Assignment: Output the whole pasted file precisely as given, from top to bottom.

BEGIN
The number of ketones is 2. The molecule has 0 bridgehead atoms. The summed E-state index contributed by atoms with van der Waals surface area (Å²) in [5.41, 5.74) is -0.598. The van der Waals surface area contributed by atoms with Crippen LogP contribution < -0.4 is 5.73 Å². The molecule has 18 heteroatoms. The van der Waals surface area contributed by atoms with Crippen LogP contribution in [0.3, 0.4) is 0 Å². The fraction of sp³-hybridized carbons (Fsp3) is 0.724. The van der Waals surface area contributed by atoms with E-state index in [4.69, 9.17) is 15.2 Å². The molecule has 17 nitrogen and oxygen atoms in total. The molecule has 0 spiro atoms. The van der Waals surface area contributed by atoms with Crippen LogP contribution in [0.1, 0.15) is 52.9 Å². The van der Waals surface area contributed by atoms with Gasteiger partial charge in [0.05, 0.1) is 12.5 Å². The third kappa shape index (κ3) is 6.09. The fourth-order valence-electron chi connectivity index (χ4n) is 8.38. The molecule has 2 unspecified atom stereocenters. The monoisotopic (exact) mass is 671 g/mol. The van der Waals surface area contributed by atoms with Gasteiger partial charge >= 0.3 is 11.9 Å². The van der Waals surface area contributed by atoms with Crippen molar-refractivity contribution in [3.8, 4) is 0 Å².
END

The number of ketones is 2. The molecule has 0 bridgehead atoms. The summed E-state index contributed by atoms with van der Waals surface area (Å²) in [5.41, 5.74) is -0.598. The van der Waals surface area contributed by atoms with Crippen LogP contribution < -0.4 is 5.73 Å². The molecule has 18 heteroatoms. The van der Waals surface area contributed by atoms with Crippen LogP contribution in [0.3, 0.4) is 0 Å². The fraction of sp³-hybridized carbons (Fsp3) is 0.724. The van der Waals surface area contributed by atoms with E-state index in [4.69, 9.17) is 15.2 Å². The molecule has 17 nitrogen and oxygen atoms in total. The molecule has 0 spiro atoms. The van der Waals surface area contributed by atoms with Crippen LogP contribution in [0.1, 0.15) is 52.9 Å². The van der Waals surface area contributed by atoms with Gasteiger partial charge in [0.05, 0.1) is 12.5 Å². The third kappa shape index (κ3) is 6.09. The fourth-order valence-electron chi connectivity index (χ4n) is 8.38. The molecule has 2 unspecified atom stereocenters. The monoisotopic (exact) mass is 671 g/mol. The van der Waals surface area contributed by atoms with Gasteiger partial charge >= 0.3 is 11.9 Å². The van der Waals surface area contributed by atoms with Crippen molar-refractivity contribution in [3.8, 4) is 0 Å².